Caring for a Three Legged Dog or Cat
Tripawds is your home to learn how to care for a three legged dog or cat, with answers about dog leg amputation, and cat amputation recovery from many years of member experiences.
Took Maggie to the vet today and the vet told us to stop feeding her grain free foods/so called healthy foods because of the following issue that could develop: Dilated Cardiomyopathy: a potentially fatal disease. The only foods she recommended, also recommended by the WSAVA (worlds small animal veterinary association) are the following: Royal Canin, Science Diet, Purina Proplan. All other brands of foods they say are Boutique brands, Exotic proteins, and Grain Free foods. The Other brands of foods apparently have not been properly tested and there seems to be a problem for the animal with a poor absorption or blocking of nutrients. The information from the vet also states that food allergies are uncommon.
We have had several dogs and one cat that had allergenic reactions to regular food. Maggie had a skin irritation and since changing to a grain free /fish diet, her skin has cleared up and she does not lick as much. I'm wondering if anyone else out there has heard of this condition. It also seems weird that there are only three brands approved. Also, the vet said that these foods would also be a prescription food.
Any input and/or thoughts would be greatly appreciated.
Dave & Maggie
22 August 2008
The main culprit in these diets appears to be the pea protein including lentils and chickpeas. In order to make a food grain free some companies increased the use of these legumes to bind the food together. The problem with this is that dogs are carnivores and require more meat as their protein source because plant proteins do not contain taurine which is an amino acid that the heart muscle needs to function. Not all dog food companies add taurine to their diets although since this study came out more are doing it now.
Your vet is right that not all pet food companies balance food properly; many do not even have a nutritionist on staff and do not do their own feeding trials so sometimes the ingredient list looks good but micronutrients are missing. If you like to feed a more natural food I do like Fromm which has been around a long time (but avoid the lamb and lentil diet) and Purina Pro Plan has some good diets without byproducts but you need to look at the ingredients list. I like the Sensitive Skin and Stomach salmon and rice diet and have fed that to my own dogs. I tend to change brands and formulas to give a variety.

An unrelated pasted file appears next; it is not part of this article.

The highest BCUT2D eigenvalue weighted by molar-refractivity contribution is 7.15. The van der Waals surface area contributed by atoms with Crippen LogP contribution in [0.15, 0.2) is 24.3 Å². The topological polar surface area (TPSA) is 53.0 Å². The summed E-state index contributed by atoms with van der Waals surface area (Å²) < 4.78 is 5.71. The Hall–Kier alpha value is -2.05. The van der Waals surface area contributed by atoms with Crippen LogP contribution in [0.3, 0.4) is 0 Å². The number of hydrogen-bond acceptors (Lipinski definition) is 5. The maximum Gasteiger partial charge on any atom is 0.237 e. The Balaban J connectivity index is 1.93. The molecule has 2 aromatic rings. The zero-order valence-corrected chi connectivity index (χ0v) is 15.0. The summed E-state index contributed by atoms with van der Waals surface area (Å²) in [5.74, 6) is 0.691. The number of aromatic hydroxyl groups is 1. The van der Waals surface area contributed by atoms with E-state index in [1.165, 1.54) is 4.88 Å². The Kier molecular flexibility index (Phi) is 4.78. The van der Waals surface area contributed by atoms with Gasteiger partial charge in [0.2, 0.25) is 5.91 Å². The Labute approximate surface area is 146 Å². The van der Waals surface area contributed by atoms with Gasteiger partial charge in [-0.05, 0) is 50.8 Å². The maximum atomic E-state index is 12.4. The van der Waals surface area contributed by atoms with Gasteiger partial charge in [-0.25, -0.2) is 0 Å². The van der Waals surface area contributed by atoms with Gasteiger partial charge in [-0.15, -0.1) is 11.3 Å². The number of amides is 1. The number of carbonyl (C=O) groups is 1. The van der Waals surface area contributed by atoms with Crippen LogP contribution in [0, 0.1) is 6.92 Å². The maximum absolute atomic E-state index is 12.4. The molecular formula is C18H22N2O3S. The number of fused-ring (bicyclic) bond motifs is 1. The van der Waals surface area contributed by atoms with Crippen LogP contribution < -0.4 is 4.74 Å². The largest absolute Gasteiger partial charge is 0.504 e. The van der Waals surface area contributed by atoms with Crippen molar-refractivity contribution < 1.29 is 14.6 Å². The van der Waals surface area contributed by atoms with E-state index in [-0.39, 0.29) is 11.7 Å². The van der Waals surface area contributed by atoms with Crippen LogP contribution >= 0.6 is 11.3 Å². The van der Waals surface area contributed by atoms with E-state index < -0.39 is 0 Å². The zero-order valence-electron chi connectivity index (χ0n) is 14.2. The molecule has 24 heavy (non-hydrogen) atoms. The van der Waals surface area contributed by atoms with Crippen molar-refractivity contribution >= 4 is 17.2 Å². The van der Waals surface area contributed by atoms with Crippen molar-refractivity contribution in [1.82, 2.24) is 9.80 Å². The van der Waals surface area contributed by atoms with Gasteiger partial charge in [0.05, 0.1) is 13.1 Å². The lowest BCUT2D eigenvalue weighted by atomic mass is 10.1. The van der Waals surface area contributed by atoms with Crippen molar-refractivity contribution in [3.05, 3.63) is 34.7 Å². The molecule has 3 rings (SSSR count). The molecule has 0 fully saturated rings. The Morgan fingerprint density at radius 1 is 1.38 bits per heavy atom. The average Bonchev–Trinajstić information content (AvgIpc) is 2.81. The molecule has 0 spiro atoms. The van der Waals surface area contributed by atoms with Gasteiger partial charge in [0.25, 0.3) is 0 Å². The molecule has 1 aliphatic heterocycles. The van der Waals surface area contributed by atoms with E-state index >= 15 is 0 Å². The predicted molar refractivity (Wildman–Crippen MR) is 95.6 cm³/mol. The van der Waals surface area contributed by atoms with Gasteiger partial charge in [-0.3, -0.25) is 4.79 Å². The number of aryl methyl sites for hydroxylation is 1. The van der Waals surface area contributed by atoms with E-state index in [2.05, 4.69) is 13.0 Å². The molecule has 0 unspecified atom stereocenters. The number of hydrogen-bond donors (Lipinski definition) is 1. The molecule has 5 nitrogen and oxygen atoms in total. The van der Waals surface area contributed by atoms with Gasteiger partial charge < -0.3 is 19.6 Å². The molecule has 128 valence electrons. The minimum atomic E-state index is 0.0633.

Some dogs are allergic to corn and wheat but are able to eat rice/barley/oats/quinoa and if you really want grain free consider one with potatoes which I think is safer than the lentil based diets. Some peas in a diet may be okay but too many seems to be the problem. They are still trying to investigate the link between the pea-based diets and actual heart failure/DCM since not all dogs eating these diets go into heart failure. I have personally had a few clients with dogs eating these foods develop DCM and die at very young ages which is sad if it was preventable. My dogs used to eat grain free and I stopped feeding any diets with high pea protein just to be on the safe side.
Wheee! Thank you Dr. Pam, it is SO PAWESOME to have your feedback on this one. DCM and grain-free diets are such a tricky thing these days. I just spoke to someone whose pup is on DCM medication that I believe they said costs something like $100 a month! I'm with you, if I'm going to feed kibble I'd rather play it safe and choose something with a long-term track record like Fromm or Victor.
We appreciate your insight as always!